Much Ado About Muons

You may or may not have heard that the Standard Model, which explains “all of particle physics”, is in trouble and “new physics” may be around the corner. All of this arises from a troublesome result from the muon, a particle that is very similar to an electron except it is about 207 times more massive and has a mean lifetime of 2.2 microseconds. If you think that is not very important for your current lifestyle (and it isn’t) wait, there’s more. Like the electron it has a charge of -1, and a spin of ½, which means it acts like a small magnet. Now, if the particle is placed in a strong magnetic field, the direction of the spin wobbles (technically, precesses) and the strength of this interaction is described by a number called the g factor, which for a classical situation, g = 2. Needless to say, in the quantum world that is wrong. For the electron, it is roughly 2.002 319 304 362, the numbers here stop where uncertainty starts. If nothing else, this shows the remarkable precision achieved by experimental physicists. Why is it not 2? The basic reason is the particle interacts with the vacuum, which is not quite “nothing”. You will see quantum electrodynamics has got this number down fairly precisely, and quantum electrodynamics, which is part of the standard model, is considered to be the most accurate theoretical calculation ever, or the greatest agreement between calculation and observation. All was well, until this wretched muon misbehaved.

Now, the standard model predicts the vacuum comprises a “quantum foam” of virtual particles popping in and out of existence, and these short-lived particles affect the g-factor, causing the muon’s wobble to speed up or slow down very slightly, which in turn leads to what is called an “anomalous magnetic moment”. The standard model should calculate these to the same agreement as with the electron, and the calculations give:

  • g-factor: 2.00233183620
  • anomalous magnetic moment: 0.00116591810

The experimental values announced by Fermilab and Brookhaven are:

  • g-factor: 2.00233184122(82)
  • anomalous magnetic moment: 0.00116592061(41)

The brackets indicate uncertainty. Notice a difference? Would you say it is striking? Apparently there is only a one in 40,000 chance that it will be a statistical error. Nevertheless, apparently they will keep this experiment running at Fermilab for another two years to firm it up. That is persistence, if nothing else.

This result is what has excited a lot of physicists because it means the calculation of how this particle interacts with the vacuum has underestimated the actual effect for the muon. That suggests more physics beyond the standard model, and in particular, a new particle may be the cause of the additional effect. Of course, there has to be a fly in the ointment. One rather fearsome calculation claims to be a lot closer to the observational value. To me the real problem is how can the same theory come up with two different answers when there is no arithmetical mistake?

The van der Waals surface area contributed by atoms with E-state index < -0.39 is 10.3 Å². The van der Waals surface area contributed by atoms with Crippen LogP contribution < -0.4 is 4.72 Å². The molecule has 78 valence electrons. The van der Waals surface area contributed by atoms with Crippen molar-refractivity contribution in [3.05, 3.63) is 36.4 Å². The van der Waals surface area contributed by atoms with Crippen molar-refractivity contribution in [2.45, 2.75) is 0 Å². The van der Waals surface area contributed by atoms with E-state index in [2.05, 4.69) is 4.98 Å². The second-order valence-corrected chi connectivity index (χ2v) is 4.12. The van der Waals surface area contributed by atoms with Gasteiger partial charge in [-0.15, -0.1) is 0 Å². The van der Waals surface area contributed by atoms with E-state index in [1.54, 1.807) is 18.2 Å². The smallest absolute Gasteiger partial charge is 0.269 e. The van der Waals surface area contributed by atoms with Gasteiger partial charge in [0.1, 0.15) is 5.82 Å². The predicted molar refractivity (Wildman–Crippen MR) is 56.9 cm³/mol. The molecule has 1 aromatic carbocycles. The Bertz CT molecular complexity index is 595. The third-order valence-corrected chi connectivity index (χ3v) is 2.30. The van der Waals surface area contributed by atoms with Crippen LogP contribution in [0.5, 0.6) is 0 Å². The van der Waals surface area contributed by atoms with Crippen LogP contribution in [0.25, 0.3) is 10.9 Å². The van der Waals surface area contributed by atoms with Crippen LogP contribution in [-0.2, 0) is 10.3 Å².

Anyway, if the second one is right, problem gone? Again, not necessarily. At the Large Hadron collider they have looked at B meson decay. This can produce electrons and positrons, or muons and antimuons. According to the standard model, these two particles are identical other than for mass, which means the rate of production of each should be identical, but it isn’t quite. Again, it appears we are looking at small deviations. The problem then is, hypothetical particles that might explain one experiment fail for the other. Worse, the calculations are fearsome, and can take years. The standard model has 19 parameters that have to be obtained from experiment, so the errors can mount up, and if you wish to give the three neutrinos mass, in come another eight parameters. If we introduce yet another particle, in come at least one more parameter, and probably more. Which raises the question, since adding a new assignable parameter will always answer one problem, how do we know we are even on the right track?

All of which raises the question, is the standard model, which is a part of quantum field theory, itself too complicated, and maybe not going along the right path? You might say, how could I possibly question quantum field theory, which gives such agreeable results for the electron magnetic moment, admittedly after including a series of interactions? The answer is that it also gives the world’s worst agreement with the cosmological constant. When you sum the effects of all these virtual particles over the cosmos, the expansion of the Universe is wrong by 10^120, that is, 10 followed by 120 zeros. Not exceptionally good agreement. To get the agreement it gets, something must be right, but as I see it, to get such a howling error, something must be wrong also. The problem is, what?